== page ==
Road test: Kia Cerato GT-Line, an SUV in hatchback clothing?
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2019 Kia Cerato GT-Line hatch
• Huge space
• Interior layout and packaging
• Well equipped
• Pricey standard RRP
• Unconventional looks
• Not quick
It’s a curious time in the hatchback world.
Most of the segment’s entries are dripping with the latest technology and roomy enough to threaten a good chunk of the SUV space. But simultaneously, shamefully, nobody’s buying them.
It’s surely therefore an odd time to try and reinvent the segment. Evidently, that memo never reached Kia.
Think about the new fourth-gen Kia Cerato hatch as a well-weighted counterpoint to the SUV craze. Hatchback dynamics and pricing are mated to an elongated boot area capable of swallowing surprising amounts of luggage, groceries, yoga equipment, keep cups full of wine, and more.
Pair that practicality with Kia’s recent brand momentum (spurred on locally by the arrival of the Stinger GT), and the Cerato has a healthy shot at minor hatchback success. Having sampled the top-spec Cerato GT in March, Kia hurled us the keys to the mid-spec follow-up — the GT-Line.
As the name suggests, the GT-Line carries over some of the sporting values of its top-spec cousin. It has the same body-kit, 17in wheels, and a healthy portion of top-line equipment. But it balances this by skipping things like the dual-tip exhaust, complex multi-link rear suspension system, and by coming with a less explosive engine.
Our GT-Line tester came with the same powertrain as the entry-level LX and (recently discounted) EX; a naturally aspirated 2-litre four-cylinder engine making 112kW at 6200rpm and 192Nm at 4000rpm, paired with a 6-speed torque-converted automatic.
Hardly numbers to get the heart racing, especially when compared with the 150kW/265Nm turbocharged 1.6-litre unit and dual-clutch that comes in the beefier fully blown Cerato GT. And, off the bat, this raises a quibble over price.
The GT-Line ordinarily retails for $39,990, which isn’t particularly cheap given that it equals the more powerful Honda Civic RS and exceeds the frothy fun (and again, more punchy) Ford Focus ST-Line. The Cerato GT is priced just $2000 north, at $41,990, which makes it a retail-level no-brainer.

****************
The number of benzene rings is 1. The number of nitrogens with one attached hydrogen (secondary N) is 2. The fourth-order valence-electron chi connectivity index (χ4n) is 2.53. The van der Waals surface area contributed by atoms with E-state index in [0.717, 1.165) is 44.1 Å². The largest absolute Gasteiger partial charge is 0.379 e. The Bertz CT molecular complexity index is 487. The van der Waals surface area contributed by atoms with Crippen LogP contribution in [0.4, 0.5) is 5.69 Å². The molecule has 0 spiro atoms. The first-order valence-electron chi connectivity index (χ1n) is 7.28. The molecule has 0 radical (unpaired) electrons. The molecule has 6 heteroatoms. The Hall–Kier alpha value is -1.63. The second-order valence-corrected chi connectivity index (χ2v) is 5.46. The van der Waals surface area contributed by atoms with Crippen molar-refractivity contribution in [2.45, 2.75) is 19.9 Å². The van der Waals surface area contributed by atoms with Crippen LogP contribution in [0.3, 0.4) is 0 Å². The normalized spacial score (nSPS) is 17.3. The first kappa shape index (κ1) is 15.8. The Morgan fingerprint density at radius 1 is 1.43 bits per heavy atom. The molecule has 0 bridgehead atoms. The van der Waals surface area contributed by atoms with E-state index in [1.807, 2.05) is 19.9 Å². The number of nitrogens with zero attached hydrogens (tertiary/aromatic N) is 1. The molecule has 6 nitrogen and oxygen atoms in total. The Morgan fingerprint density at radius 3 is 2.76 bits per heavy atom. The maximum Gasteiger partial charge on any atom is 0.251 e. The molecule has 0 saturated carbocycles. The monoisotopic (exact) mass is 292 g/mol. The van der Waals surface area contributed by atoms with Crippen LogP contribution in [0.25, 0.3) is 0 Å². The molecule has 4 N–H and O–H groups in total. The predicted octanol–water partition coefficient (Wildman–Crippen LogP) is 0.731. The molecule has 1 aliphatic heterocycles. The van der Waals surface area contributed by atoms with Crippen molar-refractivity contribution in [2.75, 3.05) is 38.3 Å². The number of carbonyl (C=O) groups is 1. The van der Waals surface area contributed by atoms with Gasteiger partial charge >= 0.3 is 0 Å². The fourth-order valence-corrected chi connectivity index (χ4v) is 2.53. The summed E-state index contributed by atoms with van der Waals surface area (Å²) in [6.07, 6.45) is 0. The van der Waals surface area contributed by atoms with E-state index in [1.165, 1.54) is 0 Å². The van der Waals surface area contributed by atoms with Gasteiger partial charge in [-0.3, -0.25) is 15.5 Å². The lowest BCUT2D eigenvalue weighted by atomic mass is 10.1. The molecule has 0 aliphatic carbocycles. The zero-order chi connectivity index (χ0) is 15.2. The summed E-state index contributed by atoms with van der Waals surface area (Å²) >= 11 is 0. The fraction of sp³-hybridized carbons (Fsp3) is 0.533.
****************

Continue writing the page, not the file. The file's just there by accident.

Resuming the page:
Except, the GT-Line has just had its price slashed nationwide to $34,990. That places it in a much friendlier much more logical place — undercutting the aforementioned ST-Line, RS, and more.
Compared with the other contenders, the Cerato GT-Line’s biggest strength is its wanton spaciousness. The cavernous rear cargo area has an impressive class-leading 428L of space with the seats up (14L more than the Civic, 53L more than the Focus), and 1335L with the seats down.
To put that into an SUV perspective, its big brother — the Sportage — has only 38L more space in the back. And it also exceeds the feats of the Hyundai Kona (361L), Subaru XV (310L), Ford Escape (406L), plus many more.
And, because of Kia’s solution to finding that space, legroom and headroom remains big enough in back for adults too.
The solution, if not made clear in the imagery, was to design the Cerato hatch with a generous rear overhang. In isolation it’s hard to spot, but when parked next to a conventional hatchback it becomes clear as day — almost station-wagon like. To my eye it’s not the most visually appealing thing on the planet. But, its space gains undeniably make up for it.
And that plays into the Cerato GT-Line’s other key strengths; equipment and comfort.
Standard, it comes with adaptive cruise control, heated and cooled motorised front seats, wireless charging, and a smartly packaged 8in infotainment system that includes Apple CarPlay/Android Auto, satnav, plus a reverse camera with parking sensors and dynamic guidelines.
That’s quite a lot of tech for the money, especially when bolstered by a quite comprehensive safety suite (inclusive of AEB, lane-keep assist, rear cross traffic alert and blind spot detection).
The contemporary dashboard layout will age well with its mix of soft-touch surfaces, gloss blacks, and metals — although as a whole it’s admittedly a little dark and dreary sometimes.
Each of the four main seats is plush and comfy. And all the infotainment screen menus, dials, and switches are of the foolproof kind.
Among the few disappointments is how the Cerato drives.
Its workmanlike powertrain packs enough oomph for most daily tasks (we averaged 8L/100km economy). But it also lacks the capability of the Civic RS’ engine and the character of the thrumming three-popper in the Focus. And though its controls are nicely weighted and easy to operate, it’s hardly a passionate steer.
Nevertheless, the Cerato GT-Line manages to mirror its peers in all the important places, while simultaneously carving out its own little niche. As good a proof as any that an SUV is not the only answer.
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